State-of-the-art speech recognition systems have achieved low error rates on medium complexity tasks such as Wall Street Journal (WSJ) which involve clean data. However, the performance of these systems rapidly degrades as the background noise level increases. With the growing popularity of low-bandwidth miniature communication devices such as cell phones, palm computers, and smart pagers, a much greater demand is being created for robust voice interfaces. Speech recognition systems are now required to perform at a near-zero error rate under various noise conditions. Further, since many of these portable devices use lossy compression to conserve bandwidth, speech recognition system performance must also not degrade when subjected to compression, packet loss, and other common wireless communication system artifacts. Speech coding, for example, is known to have a negative effect on the accuracy of speech recognition systems.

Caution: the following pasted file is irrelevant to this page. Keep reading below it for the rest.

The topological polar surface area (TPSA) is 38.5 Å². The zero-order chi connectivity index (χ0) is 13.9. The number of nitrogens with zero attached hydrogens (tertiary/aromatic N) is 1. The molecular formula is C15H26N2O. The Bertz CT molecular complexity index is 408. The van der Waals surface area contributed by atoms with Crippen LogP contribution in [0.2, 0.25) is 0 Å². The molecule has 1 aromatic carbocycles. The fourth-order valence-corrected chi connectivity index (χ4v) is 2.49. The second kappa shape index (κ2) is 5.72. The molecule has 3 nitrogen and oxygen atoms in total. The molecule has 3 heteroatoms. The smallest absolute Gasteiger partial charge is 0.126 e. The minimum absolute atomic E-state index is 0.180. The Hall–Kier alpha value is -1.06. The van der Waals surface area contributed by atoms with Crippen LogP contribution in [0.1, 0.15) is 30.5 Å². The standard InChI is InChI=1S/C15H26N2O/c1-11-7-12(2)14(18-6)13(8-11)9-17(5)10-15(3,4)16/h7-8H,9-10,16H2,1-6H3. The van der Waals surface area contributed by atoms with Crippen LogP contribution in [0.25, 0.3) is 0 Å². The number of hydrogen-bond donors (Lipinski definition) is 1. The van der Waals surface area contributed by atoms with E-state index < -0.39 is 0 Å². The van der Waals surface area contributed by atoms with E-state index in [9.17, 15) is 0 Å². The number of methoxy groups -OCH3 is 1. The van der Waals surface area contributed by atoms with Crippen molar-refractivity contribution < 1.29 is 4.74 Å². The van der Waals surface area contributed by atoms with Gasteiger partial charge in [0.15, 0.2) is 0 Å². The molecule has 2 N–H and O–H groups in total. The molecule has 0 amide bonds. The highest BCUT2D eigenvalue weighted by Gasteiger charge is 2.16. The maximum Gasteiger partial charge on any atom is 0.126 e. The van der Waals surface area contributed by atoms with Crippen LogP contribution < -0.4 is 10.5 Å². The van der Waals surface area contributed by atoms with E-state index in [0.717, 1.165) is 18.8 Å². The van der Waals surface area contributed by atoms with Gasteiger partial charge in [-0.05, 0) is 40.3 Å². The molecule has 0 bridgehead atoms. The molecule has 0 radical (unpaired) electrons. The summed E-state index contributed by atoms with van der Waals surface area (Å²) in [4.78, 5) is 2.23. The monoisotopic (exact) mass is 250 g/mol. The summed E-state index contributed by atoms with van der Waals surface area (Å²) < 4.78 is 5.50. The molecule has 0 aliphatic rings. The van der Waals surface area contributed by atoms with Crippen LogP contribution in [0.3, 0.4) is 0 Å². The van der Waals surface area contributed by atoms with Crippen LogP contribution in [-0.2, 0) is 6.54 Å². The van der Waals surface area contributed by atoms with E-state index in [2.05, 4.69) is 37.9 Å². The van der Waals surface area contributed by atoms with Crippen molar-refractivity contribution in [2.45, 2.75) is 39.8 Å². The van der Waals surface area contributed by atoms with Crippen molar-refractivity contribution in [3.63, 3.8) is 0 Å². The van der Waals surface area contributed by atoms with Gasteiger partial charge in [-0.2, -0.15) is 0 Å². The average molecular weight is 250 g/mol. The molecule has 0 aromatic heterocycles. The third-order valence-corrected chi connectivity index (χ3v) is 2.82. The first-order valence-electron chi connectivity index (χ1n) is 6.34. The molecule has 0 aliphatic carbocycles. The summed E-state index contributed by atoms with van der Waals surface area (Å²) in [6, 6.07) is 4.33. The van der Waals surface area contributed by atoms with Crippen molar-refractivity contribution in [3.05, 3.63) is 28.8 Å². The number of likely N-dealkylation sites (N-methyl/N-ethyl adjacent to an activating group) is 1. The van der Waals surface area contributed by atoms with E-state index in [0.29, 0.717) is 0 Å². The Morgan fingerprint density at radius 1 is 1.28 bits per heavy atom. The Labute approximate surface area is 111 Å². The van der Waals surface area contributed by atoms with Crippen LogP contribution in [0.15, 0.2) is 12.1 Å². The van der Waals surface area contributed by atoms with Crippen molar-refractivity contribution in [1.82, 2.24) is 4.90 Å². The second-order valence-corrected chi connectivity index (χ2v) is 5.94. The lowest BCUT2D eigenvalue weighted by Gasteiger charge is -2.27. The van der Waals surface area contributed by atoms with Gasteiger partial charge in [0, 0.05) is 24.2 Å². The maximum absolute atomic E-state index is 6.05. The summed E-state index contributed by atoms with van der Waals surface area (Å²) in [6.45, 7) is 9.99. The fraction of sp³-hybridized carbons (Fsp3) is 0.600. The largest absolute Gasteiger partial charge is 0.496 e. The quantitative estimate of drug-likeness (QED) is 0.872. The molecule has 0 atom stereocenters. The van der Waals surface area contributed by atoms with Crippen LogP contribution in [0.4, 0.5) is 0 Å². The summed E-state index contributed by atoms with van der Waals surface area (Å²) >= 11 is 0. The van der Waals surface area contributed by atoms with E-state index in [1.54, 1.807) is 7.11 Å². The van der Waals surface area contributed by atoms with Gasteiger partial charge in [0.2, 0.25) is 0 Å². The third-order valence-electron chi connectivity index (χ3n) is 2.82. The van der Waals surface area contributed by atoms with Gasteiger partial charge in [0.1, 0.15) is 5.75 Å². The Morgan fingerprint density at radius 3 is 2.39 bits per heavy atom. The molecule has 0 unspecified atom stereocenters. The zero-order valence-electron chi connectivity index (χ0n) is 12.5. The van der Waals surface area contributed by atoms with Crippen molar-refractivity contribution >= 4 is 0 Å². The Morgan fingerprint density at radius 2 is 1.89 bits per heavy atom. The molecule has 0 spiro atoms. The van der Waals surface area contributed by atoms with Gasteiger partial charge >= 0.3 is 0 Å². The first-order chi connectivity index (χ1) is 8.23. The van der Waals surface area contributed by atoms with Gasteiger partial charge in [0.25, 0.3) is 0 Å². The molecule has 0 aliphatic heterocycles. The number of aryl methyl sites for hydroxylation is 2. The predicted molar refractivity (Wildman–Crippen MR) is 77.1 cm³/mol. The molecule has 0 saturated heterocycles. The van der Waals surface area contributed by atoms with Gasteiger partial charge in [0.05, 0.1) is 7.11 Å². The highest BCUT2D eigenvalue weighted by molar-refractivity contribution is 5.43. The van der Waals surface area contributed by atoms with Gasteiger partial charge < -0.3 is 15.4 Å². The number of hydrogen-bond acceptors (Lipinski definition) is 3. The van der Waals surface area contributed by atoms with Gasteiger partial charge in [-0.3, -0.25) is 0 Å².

Aurora, a working group of ETSI, has been formed to address many of the issues involved in using speech recognition in mobile environments. Aurora's main task is the development of a distributed speech recognition (DSR) system standard that provides a client/server framework for human-computer interaction. In this framework, the client side performs the speech collection and signal processing (feature extraction) using software and hardware collectively termed as a front end. The processed data is transmitted to the server for recognition and subsequent processing. The exact form and function of the front end is a design factor in the overall DSR structure. Our collaboration with ETSI focuses on evaluating the performance of different front ends on the WSJ task for a variety of impairments: